Great point. It’s perceived value is the mystery factor. Once it’s developed you take that away. How much would they have priced the 27 still images of these artists? Seems much easier to just price it sight unseen for $1000–in albeit a unique concept of disposable film camera.

  • http://www.bobcooleyphoto.com/ bob cooley

    If by “excellent” – you mean “Hack whose claim to fame is imagery of (literally) excrement, piss, other bodily fluids smeared together, and other works shot merely for the sake of creating controversy, yet somehow fail due to their obviousness and trite nature” – then yeah, “Excellent”…

  • harumph

    Of course he also has hundreds of beautiful photos that depict none of the things you describe, but never mind those, right? Is Bob Cooley a pseudonym for Jess Helms?

  • harumph

    You don’t think that 27 individual prints by these photographers would exceed a total of $1000? How many gallery artists do you know who sell their work for $40 or less? $1000 is a bargain if you’re going to compare it to individual print prices.

    And I don’t agree that the “art is destroyed” if these are developed, as Fred Nerks stated above. The “art” here could be seen as the entire process, and the final stage in that process is the buyer developing the film to reveal the work. I don’t think the value is in the mystery factor.

  • http://www.bobcooleyphoto.com/ bob cooley

    I think you mean Jesse Helms (if you are going to attempt clever slurs, you should at least be accurate in them) – No, my name is my name, I don’t hide behind anonymous pseudonyms when I post. Only trolls do that.

    And I do support art that creates controversy when it isn’t incredibly obvious and is well-crafted. Robert Mapplethorpe’s work was twice as infamous, but he was a true craftsman – few have rivaled skintones, and his lighting and composition are far superior. Joel-Peter Witkin, again, more controversial, but at the same time much more of a craftsman. Senator Helms didn’t like either of them, either – though I do.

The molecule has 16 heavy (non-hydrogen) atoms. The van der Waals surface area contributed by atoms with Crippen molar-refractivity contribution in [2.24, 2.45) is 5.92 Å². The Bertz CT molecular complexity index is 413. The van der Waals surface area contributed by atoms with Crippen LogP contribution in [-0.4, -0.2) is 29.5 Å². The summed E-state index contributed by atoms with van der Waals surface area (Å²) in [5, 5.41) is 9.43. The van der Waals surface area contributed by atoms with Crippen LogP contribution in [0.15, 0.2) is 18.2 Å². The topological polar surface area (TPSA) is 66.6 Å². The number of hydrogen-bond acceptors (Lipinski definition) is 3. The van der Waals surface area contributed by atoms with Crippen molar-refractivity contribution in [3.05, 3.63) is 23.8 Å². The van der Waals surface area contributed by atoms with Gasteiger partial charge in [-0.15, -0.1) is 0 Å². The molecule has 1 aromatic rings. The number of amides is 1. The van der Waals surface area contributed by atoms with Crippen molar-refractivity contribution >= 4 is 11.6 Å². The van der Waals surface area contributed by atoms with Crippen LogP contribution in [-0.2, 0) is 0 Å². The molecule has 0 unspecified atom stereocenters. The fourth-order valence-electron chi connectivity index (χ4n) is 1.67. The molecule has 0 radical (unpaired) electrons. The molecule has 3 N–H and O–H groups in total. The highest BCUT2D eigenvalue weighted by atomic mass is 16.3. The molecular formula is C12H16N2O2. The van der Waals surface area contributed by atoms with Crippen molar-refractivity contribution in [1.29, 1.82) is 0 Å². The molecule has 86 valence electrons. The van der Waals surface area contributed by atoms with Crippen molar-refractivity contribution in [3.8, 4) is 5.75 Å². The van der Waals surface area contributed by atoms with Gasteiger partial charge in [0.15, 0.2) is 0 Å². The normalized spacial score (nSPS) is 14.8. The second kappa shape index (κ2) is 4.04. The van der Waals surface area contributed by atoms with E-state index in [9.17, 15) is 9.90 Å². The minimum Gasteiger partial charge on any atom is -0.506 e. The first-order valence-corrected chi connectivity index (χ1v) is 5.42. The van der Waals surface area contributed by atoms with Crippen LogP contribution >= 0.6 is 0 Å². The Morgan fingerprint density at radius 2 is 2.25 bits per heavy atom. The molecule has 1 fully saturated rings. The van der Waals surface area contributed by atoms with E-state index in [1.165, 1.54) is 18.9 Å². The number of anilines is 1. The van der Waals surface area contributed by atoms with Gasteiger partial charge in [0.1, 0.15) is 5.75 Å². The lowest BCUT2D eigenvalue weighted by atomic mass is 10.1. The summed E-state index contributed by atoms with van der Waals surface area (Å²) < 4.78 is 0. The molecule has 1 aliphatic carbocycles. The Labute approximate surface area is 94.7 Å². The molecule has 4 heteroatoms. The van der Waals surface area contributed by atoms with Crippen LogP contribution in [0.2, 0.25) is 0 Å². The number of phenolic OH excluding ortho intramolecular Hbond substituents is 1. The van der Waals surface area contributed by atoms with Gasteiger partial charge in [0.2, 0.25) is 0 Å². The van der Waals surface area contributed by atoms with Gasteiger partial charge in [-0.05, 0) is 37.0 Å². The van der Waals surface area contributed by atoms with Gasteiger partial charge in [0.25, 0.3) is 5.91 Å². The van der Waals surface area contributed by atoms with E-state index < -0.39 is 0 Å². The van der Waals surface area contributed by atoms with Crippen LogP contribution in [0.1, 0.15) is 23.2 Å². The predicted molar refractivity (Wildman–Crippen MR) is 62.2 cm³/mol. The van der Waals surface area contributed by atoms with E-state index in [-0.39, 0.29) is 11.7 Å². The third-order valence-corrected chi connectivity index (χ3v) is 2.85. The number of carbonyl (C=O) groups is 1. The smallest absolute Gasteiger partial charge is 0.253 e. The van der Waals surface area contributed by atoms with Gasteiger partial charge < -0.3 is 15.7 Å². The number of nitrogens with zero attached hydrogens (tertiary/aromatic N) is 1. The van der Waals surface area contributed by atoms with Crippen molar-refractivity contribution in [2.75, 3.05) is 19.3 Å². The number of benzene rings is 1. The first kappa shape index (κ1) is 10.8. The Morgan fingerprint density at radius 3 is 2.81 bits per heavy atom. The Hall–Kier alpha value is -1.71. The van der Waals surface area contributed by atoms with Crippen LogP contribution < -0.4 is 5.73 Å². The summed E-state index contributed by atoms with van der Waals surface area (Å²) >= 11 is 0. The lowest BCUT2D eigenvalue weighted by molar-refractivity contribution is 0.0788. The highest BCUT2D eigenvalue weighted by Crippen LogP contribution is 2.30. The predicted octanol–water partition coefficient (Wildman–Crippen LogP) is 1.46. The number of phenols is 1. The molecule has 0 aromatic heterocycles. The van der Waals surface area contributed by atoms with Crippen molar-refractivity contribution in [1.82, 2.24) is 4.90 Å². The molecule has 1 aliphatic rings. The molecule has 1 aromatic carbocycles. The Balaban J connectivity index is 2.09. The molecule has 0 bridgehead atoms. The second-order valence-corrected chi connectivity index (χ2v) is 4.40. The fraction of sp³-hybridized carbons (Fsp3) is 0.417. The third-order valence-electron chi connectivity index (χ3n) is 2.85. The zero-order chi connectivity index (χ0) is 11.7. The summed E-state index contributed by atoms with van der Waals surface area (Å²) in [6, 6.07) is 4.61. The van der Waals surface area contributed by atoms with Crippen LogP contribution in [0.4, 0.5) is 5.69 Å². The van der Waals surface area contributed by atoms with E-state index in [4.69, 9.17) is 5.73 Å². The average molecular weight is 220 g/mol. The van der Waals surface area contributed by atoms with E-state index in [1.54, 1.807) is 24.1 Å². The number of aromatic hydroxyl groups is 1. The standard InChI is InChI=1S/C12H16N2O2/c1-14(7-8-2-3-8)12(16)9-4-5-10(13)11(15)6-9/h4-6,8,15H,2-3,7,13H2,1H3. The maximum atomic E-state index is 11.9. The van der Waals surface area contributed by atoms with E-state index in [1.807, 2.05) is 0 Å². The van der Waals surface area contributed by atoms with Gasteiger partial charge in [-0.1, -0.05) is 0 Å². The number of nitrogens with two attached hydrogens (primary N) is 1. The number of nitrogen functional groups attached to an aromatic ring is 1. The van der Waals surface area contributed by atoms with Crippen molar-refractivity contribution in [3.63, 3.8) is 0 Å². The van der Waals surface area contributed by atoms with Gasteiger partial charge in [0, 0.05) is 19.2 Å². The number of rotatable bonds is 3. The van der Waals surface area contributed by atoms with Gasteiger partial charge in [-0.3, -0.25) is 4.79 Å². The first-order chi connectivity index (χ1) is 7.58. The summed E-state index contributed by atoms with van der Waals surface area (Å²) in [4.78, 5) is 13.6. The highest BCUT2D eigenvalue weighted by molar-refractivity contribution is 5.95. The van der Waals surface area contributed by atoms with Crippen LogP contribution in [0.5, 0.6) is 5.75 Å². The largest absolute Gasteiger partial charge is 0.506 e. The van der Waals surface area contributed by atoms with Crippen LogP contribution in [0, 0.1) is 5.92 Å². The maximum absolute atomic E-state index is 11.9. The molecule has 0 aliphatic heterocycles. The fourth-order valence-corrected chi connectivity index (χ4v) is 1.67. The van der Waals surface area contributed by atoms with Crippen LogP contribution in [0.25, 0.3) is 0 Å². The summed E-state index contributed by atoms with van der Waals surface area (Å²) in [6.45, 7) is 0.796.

I defy you to find a dozen beautiful photos Serrano has created, let alone “hundreds”… He has no mastery of light, no sense of narrative, a beginning photography student’s grasp of composition, and his work is as subtle as a t-shirt slogan.

  • http://www.bobcooleyphoto.com/ bob cooley

    I think you mean Jesse Helms (if you are going to attempt clever slurs, you should at least be accurate in them) – No, my name is my name, I don’t hide behind anonymous pseudonyms when I post. Only trolls do that.

    And I do support art that creates controversy when it isn’t incredibly obvious and is well-crafted. Robert Mapplethorpe’s work was twice as infamous, but he was a true craftsman – few have rivaled skintones, and his lighting and composition are far superior. Joel-Peter Witkin, again, more controversial, but at the same time much more of a craftsman. Senator Helms didn’t like either of them, either – though I do.

    I defy you to find a dozen beautiful photos Serrano has created, let alone “hundreds”… He has no mastery of light, no sense of narrative, a beginning photography student’s grasp of composition, and his work is as subtle as a t-shirt slogan.

  • ga1n

    To clarify, my criticism is directed toward the sale via the disposable cameras–and the perceived cachet of buying them–not their contents and or artistic value of the individual artist’s work. To me art is the finished work not the clever packaging, sale or whatever other gimmick.

    If my prior post’s phrasing gives the impression that I don’t value the artistic value–then i clarify that’s not my intent.

    You refuting my post with “art is destroyed” is a total straw man argument–and not a relevant response to my points.

  • http://twitter.com/ralphhightower Ralph Hightower

    Uh, no. I think that I’ll wait for Florence Thompson (Migrant Mother) to shoot a disposable camera before I buy a preexposed disposable camera.

  • harumph

    I made a typo, therefore I lose the debate. Congratulations!

  • harumph